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10-31-2010 @ 7:58PM
"so I just kept my mouth shut and acted as an elected official should""Your representative owes you, not his industry only, but his judgment; and he betrays instead of serving you if he sacrifices it to your opinion." -Edmund Burke
10-31-2010 @ 8:11PM
Not a bad perspective, but also a slippery slope. In an ideal world elected officials should serve as representatives of the people who elect them, and both the people and the representatives should keep in mind what is good for the whole. It is the role of the judiciary to decide what is right and wrong for the people, not representatives. Even a white knight can falter.Sorry to anyone reading who doesn't like politics in their WoW. It happens. =o
10-31-2010 @ 8:32PM
And the world is a much different place now.I was hesitant to post such a thing here, but I thought I'd present another perspective. :)
10-31-2010 @ 8:41PM
I always appreciate seeing how truly diverse WoW players can be in their locations, backgrounds, and ideologies. It's nothing to be ashamed of, even if there are a few people who will harp on you for bringing the real world into their game. It's a social game, so it's bound to happen.
10-31-2010 @ 8:53PM
No, the Judiciary's job has nothing, not a thing, to do with 'right and wrong.' It has to do with the law. Period. If a law is 'wrong,' but legal (which only has meaning if there's a set of rules beyond what the legislature promulgates), it's the legislature's job to get rid of, or repair it.A representative's job is to do what they believe is best for the people who elected them, regardless of how much they like what he does. It doesn't mean you keep the job; when your electorate disagrees with you strongly enough, or loses confidence in you (not always the same thing, mind) it's likewise their job to replace you next time you come up for election.Regardless, it's kind of a red herring, since the WoW Insider gig isn't an elected position. The powers that be at WoW Insider gave you the space to share your ideas about priest healing.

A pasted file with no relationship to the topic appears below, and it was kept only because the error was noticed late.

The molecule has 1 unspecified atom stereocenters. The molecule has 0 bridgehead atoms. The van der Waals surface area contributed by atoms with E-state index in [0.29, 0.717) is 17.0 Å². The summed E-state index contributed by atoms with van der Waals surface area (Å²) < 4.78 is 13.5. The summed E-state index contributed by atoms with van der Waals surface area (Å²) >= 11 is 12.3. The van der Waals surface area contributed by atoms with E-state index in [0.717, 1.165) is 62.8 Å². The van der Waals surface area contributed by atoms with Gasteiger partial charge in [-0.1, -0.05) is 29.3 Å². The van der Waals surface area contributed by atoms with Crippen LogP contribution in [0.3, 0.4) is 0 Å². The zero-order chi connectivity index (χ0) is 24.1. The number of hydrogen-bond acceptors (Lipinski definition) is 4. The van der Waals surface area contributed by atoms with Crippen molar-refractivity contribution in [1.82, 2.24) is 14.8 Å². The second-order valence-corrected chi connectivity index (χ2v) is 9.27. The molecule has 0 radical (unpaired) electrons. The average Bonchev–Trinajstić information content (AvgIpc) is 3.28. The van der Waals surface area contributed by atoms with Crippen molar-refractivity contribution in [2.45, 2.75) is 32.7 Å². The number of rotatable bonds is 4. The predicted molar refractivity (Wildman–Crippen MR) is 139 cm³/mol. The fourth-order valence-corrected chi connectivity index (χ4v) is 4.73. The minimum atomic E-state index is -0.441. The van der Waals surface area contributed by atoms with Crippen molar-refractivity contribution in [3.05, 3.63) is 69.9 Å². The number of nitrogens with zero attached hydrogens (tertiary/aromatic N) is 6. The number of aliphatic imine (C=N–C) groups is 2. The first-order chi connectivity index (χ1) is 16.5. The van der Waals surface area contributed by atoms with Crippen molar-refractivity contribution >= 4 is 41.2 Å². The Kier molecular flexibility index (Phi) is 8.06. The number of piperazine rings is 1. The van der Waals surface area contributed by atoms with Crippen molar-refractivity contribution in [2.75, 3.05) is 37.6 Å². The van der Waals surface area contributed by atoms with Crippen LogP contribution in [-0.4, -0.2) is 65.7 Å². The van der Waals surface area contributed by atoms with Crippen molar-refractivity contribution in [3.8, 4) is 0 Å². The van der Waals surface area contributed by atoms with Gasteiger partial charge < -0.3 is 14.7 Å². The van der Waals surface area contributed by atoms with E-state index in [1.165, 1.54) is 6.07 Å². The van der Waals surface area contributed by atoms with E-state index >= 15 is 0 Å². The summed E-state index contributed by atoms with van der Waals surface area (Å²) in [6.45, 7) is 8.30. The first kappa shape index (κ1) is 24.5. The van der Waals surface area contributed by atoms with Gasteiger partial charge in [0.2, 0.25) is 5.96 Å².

10-31-2010 @ 9:16PM
Right and wrong is probably a poor word choice. Talking strictly American politics, right and wrong is basically what is and isn't legal in accordance to our constitution. The judiciary interprets laws and decides if they are right (legal) or wrong (illegal) by the Constitution.In response to the use of the original analogy though -- You're right, I was selected, not elected. But I look at my position with a certain degree of journalistic responsibility. It's opinion blogging, but I have my own little code of ethics that I try to maintain and I feel obligated to not be off in my own little elitist world of priesting as much as I can. If 99% of priests think Chakra is clunky but I don't think it is and thus never mention it, I'm not really doing my job to my readers.Today I suspected my post was going to deviate from the majority opinion, despite how much I advocate my own side, so I tried to make that transparent by explaining how I got to this point. It can take some effort sometimes to find the right balance between objective, subjective, corporate tool, atypical weirdo, elitist, casual, and every other angle I have the option of taking. Today was particularly one sided so I used that analogy to explain why I felt torn on mentioning how I've actually felt about the Chakra changes before now. That's all =)
10-31-2010 @ 9:20PM
Is there a particular balance of community reporting, editorializing, etc. expected of WoW Insider writers, or is it up to the writer to decide?I'm just curious how things work behind-the-scenes. :P
10-31-2010 @ 9:59PM
It's up to us to decide for the most part. Every writer on the site has his or her own unique voice and style with the editors dictating mostly what we should cover (this patch, that change, this boss, etc) but not how.
11-01-2010 @ 3:12AM
Depends on what you mean by right and wrong. It's not the judiciary's job to make a moral stand on issues, but it is their job to ensure that the law is written and enforced in a way that upholds certain standards, because those standards will exist elsewhere within the legal system. An obvious example is consistency of treatment between one law or case and another. The law is such a complex framework of ethical codes that in a lot of cases it does come down to subjective interpretation of issues, which is similar to making a moral judgement and legislating based on that judgement.
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